Pharmacological effects of BAY 58-2667 in vitro. (A) Inhibition of phenylephrine (30 μg ml−1) induced contractions of isolated rabbit saphenous arteries by BAY 58-2667, BAY 41-2272, SNP and SIN-1. Values are means±s.e.mean of six, 16, eight and seven experiments. (B) Effects of BAY 58-2667 and GTN on phenylephrine-induced contractions of isolated rabbit saphenous arteries from normal and tolerant rabbits. Values are means±s.e.mean of eight and 11 vessels. *P<0.05 and ** P<0.01 vs normal saphenous artery rings. (C) Effect of BAY 58-2667 and GTN on coronary perfusion pressure at the rat heart Langendorff preparation. (D) The inhibitory effects of BAY 58-2667 on U 46619, collagen, ADP, TRAP-6-induced platelet aggregation in human platelet rich plasma and on thrombin-induced platelet aggregation in washed human platelets. The final concentrations of U 46619, collagen, ADP, TRAP-6 and thrombin were 1, 1 – 2, 30 – 50, and 5 μg ml−1, respectively. The effects were expressed as percentage inhibition of platelet aggregation compared to vehicle control. Each value represents the mean±s.e.mean from eight (U46619), 14 (collagen), five (ADP), five (TRAP-6), four (thrombin) experiments.

    Antiplatelet activity

    BAY 58-2667 produced a concentration-dependent inhibition of platelet aggregation induced by the thromboxane A2 mimic U 46619 (IC50=0.046 μM), collagen (IC50=1.1 μM) and ADP (IC50=7.5 μM) in human platelet rich plasma. Aggregation mediated by TRAP-6, a synthetic thrombin receptor agonist, was markedly resistant to inhibition by BAY 58-2667 (Figure 4D). In addition, thrombin-induced aggregation was not affected (IC50 > 16 μM) using washed platelets to avoid coagulation (Figure 4D). In the FeCl3 arterial thrombosis rat model, administration of BAY 58-2667 (0.3 to 10 mg kg−1 p.o.) inhibited thrombus formation in the carotid artery dose-dependently with ED50=0.9 mg kg−1 p.o. (Figure 5A). In this study clopidogrel (3 mg kg−1 p.o.) was used as positive control. Moreover, BAY 58-2667 prolonged rat tail bleeding time significantly from 0.3 to 10 mg kg−1 p.o. (Figure 5B). In this study acetylsalicylic acid (30 mg kg−1 p.o.) was used as positive control. Consistent with these results, BAY 58-2667 induced a significant and dose-dependent increase in cyclic GMP content in washed platelets of rats 1 h after oral administration (controls, 29±4.6 (5); 0.3 mg kg−1 p.o., 104±30 (6), P<0.05; 1 mg kg−1 p.o., 223±34 (4), P<0.001; 3 mg kg−1 p.o., 354±36 (6), P<0.001; values are means fmol cyclic GMP/2×10−8 platelets±s.e.mean (n)).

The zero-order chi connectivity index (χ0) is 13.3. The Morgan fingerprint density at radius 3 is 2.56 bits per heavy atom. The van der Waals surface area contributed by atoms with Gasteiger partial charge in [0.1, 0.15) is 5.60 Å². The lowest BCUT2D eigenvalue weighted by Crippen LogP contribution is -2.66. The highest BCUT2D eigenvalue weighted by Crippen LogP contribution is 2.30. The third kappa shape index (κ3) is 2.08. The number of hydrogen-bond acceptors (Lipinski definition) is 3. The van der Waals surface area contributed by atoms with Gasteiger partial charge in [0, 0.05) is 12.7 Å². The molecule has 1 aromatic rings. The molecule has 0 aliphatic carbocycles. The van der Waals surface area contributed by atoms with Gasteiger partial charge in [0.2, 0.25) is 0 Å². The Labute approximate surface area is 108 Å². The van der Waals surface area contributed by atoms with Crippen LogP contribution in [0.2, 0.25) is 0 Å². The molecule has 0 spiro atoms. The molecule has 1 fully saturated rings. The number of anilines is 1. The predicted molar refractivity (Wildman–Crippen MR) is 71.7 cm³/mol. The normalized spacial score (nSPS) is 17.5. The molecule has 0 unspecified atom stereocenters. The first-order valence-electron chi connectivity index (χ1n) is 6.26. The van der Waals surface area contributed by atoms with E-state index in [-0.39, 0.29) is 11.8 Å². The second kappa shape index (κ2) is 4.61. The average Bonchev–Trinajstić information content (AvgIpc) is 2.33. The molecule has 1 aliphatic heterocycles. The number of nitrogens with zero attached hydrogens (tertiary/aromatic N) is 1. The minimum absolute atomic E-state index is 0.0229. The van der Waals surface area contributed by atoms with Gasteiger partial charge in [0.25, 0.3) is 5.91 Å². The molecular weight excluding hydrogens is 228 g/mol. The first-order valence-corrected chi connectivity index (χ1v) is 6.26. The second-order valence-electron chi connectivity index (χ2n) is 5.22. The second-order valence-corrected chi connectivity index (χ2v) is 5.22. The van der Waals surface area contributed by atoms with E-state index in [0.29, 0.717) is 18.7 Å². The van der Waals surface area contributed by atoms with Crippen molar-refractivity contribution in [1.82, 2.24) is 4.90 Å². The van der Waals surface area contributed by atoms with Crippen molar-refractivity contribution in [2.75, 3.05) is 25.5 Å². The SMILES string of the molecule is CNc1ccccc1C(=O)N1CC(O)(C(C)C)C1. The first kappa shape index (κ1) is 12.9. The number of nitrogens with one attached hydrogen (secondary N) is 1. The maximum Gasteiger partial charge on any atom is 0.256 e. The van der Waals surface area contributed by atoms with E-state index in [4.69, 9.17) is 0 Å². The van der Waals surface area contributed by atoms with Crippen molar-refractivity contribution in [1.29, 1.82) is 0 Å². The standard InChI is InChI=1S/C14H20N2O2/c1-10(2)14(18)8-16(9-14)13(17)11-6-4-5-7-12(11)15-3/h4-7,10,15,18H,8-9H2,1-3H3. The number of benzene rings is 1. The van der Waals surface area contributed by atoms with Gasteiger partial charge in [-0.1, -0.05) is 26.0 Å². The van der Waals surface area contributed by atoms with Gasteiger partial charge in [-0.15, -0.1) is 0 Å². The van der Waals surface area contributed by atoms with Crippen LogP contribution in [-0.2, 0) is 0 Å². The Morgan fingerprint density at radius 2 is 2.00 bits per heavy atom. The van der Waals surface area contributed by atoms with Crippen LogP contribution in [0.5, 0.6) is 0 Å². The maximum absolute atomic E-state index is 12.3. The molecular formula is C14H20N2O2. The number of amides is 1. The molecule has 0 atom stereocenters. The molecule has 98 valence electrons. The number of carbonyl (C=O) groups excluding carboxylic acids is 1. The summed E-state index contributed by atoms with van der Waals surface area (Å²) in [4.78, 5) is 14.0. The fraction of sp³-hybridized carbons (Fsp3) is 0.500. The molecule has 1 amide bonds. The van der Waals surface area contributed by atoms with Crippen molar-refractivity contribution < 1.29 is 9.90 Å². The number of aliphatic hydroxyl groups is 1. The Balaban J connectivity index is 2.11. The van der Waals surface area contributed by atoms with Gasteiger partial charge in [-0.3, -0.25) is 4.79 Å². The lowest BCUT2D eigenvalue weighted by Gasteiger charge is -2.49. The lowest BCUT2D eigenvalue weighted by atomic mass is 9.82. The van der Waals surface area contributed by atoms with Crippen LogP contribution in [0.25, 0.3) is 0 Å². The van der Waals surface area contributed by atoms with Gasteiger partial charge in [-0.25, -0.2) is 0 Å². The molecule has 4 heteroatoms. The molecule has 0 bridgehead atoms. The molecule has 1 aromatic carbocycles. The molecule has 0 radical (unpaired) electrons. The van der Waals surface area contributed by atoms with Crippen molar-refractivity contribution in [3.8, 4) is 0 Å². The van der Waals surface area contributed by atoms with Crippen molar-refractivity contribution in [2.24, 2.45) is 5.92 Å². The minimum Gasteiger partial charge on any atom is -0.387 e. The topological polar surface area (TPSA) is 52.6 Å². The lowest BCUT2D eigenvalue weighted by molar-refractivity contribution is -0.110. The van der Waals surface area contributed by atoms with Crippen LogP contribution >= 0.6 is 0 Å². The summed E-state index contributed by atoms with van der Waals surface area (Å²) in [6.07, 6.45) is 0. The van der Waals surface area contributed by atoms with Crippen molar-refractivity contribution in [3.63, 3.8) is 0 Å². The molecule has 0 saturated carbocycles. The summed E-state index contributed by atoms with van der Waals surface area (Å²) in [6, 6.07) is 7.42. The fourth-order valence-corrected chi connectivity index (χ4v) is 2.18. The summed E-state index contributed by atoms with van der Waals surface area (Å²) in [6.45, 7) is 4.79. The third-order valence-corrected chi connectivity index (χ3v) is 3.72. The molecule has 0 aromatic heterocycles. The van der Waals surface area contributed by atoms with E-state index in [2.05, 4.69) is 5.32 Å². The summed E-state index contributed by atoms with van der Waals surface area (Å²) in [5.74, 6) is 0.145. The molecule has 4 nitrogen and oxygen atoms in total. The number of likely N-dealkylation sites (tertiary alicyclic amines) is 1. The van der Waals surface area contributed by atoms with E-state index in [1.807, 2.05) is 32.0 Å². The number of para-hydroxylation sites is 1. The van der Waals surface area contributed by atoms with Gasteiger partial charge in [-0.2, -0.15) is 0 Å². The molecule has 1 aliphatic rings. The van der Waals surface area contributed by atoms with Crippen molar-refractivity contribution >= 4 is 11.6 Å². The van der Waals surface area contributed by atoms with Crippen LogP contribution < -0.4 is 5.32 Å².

Details are in the caption following the image

    Pharmacological effects of BAY 58-2667 in vivo. (A) Effect of BAY 58-2667 (0.3, 1.0, 3.0 and 10 mg kg−1 p.o.) and clopidrogel (3.0 mg kg−1 p.o.) on the thrombus formation in the FeCl3 arterial thrombosis rat model (n=10 per group). *** P<0.001 compared with the values in the untreated controls. (B) Rat tail bleeding time after oral administration of BAY 58-2667 (0.3, 1.0, 3.0, and 10 mg kg−1), acetylsalicylic acid (30 mg kg−1) or vehicle (n=10 per group). *** P<0.001 compared with the values in the untreated controls. Haemodynamic effects of intravenous bolus injections of (C) GTN (3 μg kg−1) and (D) BAY 58-2667 (30 μg kg−1). The relative effects of each compound on mean arterial blood pressure (MAP), heart rate (HR), diastolic pulmonary artery pressure (PAP), and on mean right atrial pressure (RAP) are shown. Mean arterial blood pressure before administration (at time 0): GTN 90±1.7; BAY 58-2667 89.3±3.6 mmHg; heart rate: GTN 103±5.9; BAY 58-2667 97.3±6.8 beats min−1, diastolic pulmonary artery pressure: GTN 7.7±1.1; BAY 58-2667 7.5±1.1 mmHg; mean right atrial pressure: GTN 2.8±0.4; BAY 58-2667 2.6±0.5 mmHg (n=4 per group). (E) Effect of orally administered BAY 58-2667 (1.0, 3.0 and 10 mg kg−1) on mean arterial blood pressure and (F) on heart rate of spontaneously hypertensive rats. Values depicted represent changes in heart rate and mean arterial blood pressure (n=6 per group). The heart rate at baseline was 318±16, 288±9, 297±7 and 302±6 b.p.m., respectively, and the mean arterial blood pressure at baseline was 122±11, 130±10, 130±5 and 139±7 mmHg, respectively. Values are mean±s.e.mean.